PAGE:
Before my kid was a soldier, it didn’t feel as real. They were faceless soldiers. It was easier that way. I didn’t have to think about the fact that soldiers have mothers and fathers and sisters and brothers. They have feelings and loves and hurts and fears. They are humans. Here’s the story of one of them.
The kid in the front, that’s Matt. Even at this young age, he loved little plastic army men and setting them up in formation all through his sand box. He’d spend hours on his belly in the sand, making all the little boy action sounds, shouting orders, fearless.
The little boy grew. He grew and he grew and he grew. And his dream to be a soldier did not wane. He had soldiering qualities right from the start. No, he was not a fighter; rather, a lover! As a 7-year old hockey player, he would interrupt the game to help another mini who had fallen down! He had to be told again and again that he didn’t stop to help players who had fallen; it was part of the game! Others were frustrated at his goodwill; I was secretly so proud.
Matt continued to grow. And a very fine man he was.
He loved to be outside adventuring more than anything else.
He loved to cook. He loved his family. At only 16, he helped his Mom battle cancer. A few years later, he nearly lost his Dad in a brutal attack. Life was training him long before he signed up.
Matt loves his Mom. A lot. I have this theory. You can measure the strength of a man’s love by the love he has for his mother. He loves me big. He will love his country and you. Big.
When he was 8, he noticed a little booklet in Aunt Julia’s car, it was titled Avon. He pronounced it Ah-von and quickly figured out how to save the sixteen dollars he needed to buy his Mom the gold heart-shaped locket featured on the cover. On Christmas Eve, he took me alone to my room and presented the treasure that he had raked 40 bags of leaves to purchase! His eyes glistened with love and pride. It will always be Ah-von to me.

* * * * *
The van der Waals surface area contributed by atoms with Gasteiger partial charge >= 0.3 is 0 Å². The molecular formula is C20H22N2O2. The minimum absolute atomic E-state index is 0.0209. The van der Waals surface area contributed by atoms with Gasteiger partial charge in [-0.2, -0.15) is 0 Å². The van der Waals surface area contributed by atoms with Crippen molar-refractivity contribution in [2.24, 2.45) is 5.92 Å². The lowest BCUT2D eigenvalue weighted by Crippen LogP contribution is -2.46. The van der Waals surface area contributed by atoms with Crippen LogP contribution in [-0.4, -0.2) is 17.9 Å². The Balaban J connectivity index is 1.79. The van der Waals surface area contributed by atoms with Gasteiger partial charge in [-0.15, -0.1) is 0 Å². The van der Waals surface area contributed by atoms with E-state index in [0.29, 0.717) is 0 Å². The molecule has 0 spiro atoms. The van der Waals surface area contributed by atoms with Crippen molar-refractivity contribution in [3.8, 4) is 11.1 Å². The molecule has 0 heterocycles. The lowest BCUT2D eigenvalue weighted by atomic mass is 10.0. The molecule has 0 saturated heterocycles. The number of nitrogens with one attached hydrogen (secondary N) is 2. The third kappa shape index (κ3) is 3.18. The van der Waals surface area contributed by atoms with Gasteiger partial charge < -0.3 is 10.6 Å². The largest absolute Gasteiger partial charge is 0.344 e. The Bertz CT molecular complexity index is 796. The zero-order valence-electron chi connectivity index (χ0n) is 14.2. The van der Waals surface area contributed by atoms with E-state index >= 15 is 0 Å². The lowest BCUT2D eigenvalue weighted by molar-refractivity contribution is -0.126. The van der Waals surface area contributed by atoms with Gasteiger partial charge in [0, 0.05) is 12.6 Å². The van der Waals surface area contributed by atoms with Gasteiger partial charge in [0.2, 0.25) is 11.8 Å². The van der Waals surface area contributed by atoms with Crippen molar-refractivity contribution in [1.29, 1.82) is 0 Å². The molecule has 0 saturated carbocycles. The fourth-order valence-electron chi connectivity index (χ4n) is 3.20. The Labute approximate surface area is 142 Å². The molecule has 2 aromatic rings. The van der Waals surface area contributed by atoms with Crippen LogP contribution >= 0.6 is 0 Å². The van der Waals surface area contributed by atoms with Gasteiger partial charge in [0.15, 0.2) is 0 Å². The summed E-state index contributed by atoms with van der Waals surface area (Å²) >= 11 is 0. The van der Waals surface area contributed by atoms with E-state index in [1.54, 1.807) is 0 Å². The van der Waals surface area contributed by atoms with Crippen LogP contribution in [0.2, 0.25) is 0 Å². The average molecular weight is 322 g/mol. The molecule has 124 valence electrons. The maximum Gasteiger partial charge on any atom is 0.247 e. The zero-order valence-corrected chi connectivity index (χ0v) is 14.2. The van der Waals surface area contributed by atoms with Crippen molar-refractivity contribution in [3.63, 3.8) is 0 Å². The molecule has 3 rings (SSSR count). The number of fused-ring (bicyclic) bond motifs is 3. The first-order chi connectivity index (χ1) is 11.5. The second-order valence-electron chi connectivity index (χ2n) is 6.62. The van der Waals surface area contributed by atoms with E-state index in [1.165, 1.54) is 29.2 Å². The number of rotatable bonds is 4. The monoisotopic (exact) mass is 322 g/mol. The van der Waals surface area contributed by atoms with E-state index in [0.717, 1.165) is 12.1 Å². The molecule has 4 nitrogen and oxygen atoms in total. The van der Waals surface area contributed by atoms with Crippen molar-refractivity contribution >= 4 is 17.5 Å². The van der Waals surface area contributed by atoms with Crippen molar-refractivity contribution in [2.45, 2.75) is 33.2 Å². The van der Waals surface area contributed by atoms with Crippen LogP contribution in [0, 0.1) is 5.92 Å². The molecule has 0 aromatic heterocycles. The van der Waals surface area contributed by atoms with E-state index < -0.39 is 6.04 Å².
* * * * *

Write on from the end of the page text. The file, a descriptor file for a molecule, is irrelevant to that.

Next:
At 16, Matt spent a whole month’s pay check from his summer farm job to buy his Mom a special pendant to celebrate the end of chemo. The pendant was stamped with Mount Ararat sitting on dry land. It’s inscribed in Latin, Joy cometh after the rain!
Two summers later, he worked 60 hours a week on the farm and saved every penny to buy himself a new computer. A Mac! He was so proud. He was that kid who wasn’t allowed to have a cell phone until he was 16 so this was a BIG deal! I know, I was such a mean parent! A week later, at school, the Mac was taken by a teammate that Matt had offered a ride. It couldn’t be proven, but everyone knew. Matt was devastated. His response? Can we invite him to dinner?
When things really fell apart for our family, Matt was the glue.
The Fix-it Man.
The soldier that soldiered us on.
And he never lost his dream to become a soldier. Last year, his dream came true. Now he is stationed in New Brunswick ready to answer the call. My soldier with a face. Your soldier too.
I love him so dearly.
Canada!!! You have no idea how fortunate you are that Matt has your back! He is so proud to represent you. He is your soldier. And he will protect your freedom, no matter the sacrifice. He will do it proudly. And bravely. Because that’s the face of this soldier.
Thank you, my Matt. I love your beautiful face.